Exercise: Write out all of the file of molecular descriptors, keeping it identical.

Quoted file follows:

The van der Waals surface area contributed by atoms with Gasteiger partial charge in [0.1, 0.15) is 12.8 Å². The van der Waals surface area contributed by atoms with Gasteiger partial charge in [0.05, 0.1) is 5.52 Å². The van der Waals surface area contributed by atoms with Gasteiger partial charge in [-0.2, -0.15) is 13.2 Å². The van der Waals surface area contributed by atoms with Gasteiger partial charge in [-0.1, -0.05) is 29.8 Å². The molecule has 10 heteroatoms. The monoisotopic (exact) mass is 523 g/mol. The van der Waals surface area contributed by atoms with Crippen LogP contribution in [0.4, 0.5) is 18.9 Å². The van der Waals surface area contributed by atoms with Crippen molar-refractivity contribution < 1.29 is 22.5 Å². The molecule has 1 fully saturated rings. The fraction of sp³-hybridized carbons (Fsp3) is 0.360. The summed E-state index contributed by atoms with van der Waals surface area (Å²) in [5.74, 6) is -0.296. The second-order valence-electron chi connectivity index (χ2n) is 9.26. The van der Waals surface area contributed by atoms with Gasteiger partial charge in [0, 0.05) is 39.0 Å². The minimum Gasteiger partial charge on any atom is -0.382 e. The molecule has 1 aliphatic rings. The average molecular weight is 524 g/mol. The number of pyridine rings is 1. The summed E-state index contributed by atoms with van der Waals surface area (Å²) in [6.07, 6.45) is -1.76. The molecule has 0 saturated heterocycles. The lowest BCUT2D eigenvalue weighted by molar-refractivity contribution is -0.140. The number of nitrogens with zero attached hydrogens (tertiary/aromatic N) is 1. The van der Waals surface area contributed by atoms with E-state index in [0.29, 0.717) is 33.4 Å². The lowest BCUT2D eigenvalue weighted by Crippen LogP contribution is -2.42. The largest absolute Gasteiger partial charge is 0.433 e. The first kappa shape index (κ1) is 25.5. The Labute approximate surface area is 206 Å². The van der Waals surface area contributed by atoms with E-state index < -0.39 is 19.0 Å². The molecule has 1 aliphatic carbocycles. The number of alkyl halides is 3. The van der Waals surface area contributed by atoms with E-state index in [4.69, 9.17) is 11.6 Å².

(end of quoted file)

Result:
The van der Waals surface area contributed by atoms with Gasteiger partial charge in [0.1, 0.15) is 12.8 Å². The van der Waals surface area contributed by atoms with Gasteiger partial charge in [0.05, 0.1) is 5.52 Å². The van der Waals surface area contributed by atoms with Gasteiger partial charge in [-0.2, -0.15) is 13.2 Å². The van der Waals surface area contributed by atoms with Gasteiger partial charge in [-0.1, -0.05) is 29.8 Å². The molecule has 10 heteroatoms. The monoisotopic (exact) mass is 523 g/mol. The van der Waals surface area contributed by atoms with Crippen LogP contribution in [0.4, 0.5) is 18.9 Å². The van der Waals surface area contributed by atoms with Crippen molar-refractivity contribution < 1.29 is 22.5 Å². The molecule has 1 fully saturated rings. The fraction of sp³-hybridized carbons (Fsp3) is 0.360. The summed E-state index contributed by atoms with van der Waals surface area (Å²) in [5.74, 6) is -0.296. The second-order valence-electron chi connectivity index (χ2n) is 9.26. The van der Waals surface area contributed by atoms with Gasteiger partial charge in [0, 0.05) is 39.0 Å². The minimum Gasteiger partial charge on any atom is -0.382 e. The molecule has 1 aliphatic rings. The average molecular weight is 524 g/mol. The number of pyridine rings is 1. The summed E-state index contributed by atoms with van der Waals surface area (Å²) in [6.07, 6.45) is -1.76. The molecule has 0 saturated heterocycles. The lowest BCUT2D eigenvalue weighted by molar-refractivity contribution is -0.140. The number of nitrogens with zero attached hydrogens (tertiary/aromatic N) is 1. The van der Waals surface area contributed by atoms with E-state index in [0.29, 0.717) is 33.4 Å². The lowest BCUT2D eigenvalue weighted by Crippen LogP contribution is -2.42. The largest absolute Gasteiger partial charge is 0.433 e. The first kappa shape index (κ1) is 25.5. The Labute approximate surface area is 206 Å². The van der Waals surface area contributed by atoms with E-state index < -0.39 is 19.0 Å². The molecule has 1 aliphatic carbocycles. The number of alkyl halides is 3. The van der Waals surface area contributed by atoms with E-state index in [4.69, 9.17) is 11.6 Å².